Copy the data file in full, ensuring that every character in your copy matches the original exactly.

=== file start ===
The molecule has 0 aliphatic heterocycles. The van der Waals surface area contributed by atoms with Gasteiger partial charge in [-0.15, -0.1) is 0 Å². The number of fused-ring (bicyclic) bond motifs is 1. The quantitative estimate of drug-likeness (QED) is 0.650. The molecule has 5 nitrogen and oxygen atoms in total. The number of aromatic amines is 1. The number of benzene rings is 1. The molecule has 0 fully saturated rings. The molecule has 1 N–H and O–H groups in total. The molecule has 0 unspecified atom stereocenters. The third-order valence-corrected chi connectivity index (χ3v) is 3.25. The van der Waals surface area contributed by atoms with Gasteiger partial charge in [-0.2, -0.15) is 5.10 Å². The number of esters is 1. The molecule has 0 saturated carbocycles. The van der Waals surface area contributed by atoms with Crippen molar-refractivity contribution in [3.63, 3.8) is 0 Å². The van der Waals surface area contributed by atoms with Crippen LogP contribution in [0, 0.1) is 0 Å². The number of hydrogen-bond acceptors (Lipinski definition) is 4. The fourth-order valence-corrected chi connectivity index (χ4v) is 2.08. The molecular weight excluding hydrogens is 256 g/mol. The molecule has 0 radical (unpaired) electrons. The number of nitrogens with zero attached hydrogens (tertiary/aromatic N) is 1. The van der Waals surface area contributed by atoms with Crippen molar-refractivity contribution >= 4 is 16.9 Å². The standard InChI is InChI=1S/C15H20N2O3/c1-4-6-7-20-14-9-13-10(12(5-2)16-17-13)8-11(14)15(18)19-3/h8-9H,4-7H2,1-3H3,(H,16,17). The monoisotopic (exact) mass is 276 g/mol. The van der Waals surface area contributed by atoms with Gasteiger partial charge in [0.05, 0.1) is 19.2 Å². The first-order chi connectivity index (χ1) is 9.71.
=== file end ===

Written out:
The molecule has 0 aliphatic heterocycles. The van der Waals surface area contributed by atoms with Gasteiger partial charge in [-0.15, -0.1) is 0 Å². The number of fused-ring (bicyclic) bond motifs is 1. The quantitative estimate of drug-likeness (QED) is 0.650. The molecule has 5 nitrogen and oxygen atoms in total. The number of aromatic amines is 1. The number of benzene rings is 1. The molecule has 0 fully saturated rings. The molecule has 1 N–H and O–H groups in total. The molecule has 0 unspecified atom stereocenters. The third-order valence-corrected chi connectivity index (χ3v) is 3.25. The van der Waals surface area contributed by atoms with Gasteiger partial charge in [-0.2, -0.15) is 5.10 Å². The number of esters is 1. The molecule has 0 saturated carbocycles. The van der Waals surface area contributed by atoms with Crippen molar-refractivity contribution in [3.63, 3.8) is 0 Å². The van der Waals surface area contributed by atoms with Crippen LogP contribution in [0, 0.1) is 0 Å². The number of hydrogen-bond acceptors (Lipinski definition) is 4. The fourth-order valence-corrected chi connectivity index (χ4v) is 2.08. The molecular weight excluding hydrogens is 256 g/mol. The molecule has 0 radical (unpaired) electrons. The number of nitrogens with zero attached hydrogens (tertiary/aromatic N) is 1. The van der Waals surface area contributed by atoms with Crippen molar-refractivity contribution >= 4 is 16.9 Å². The standard InChI is InChI=1S/C15H20N2O3/c1-4-6-7-20-14-9-13-10(12(5-2)16-17-13)8-11(14)15(18)19-3/h8-9H,4-7H2,1-3H3,(H,16,17). The monoisotopic (exact) mass is 276 g/mol. The van der Waals surface area contributed by atoms with Gasteiger partial charge in [0.05, 0.1) is 19.2 Å². The first-order chi connectivity index (χ1) is 9.71.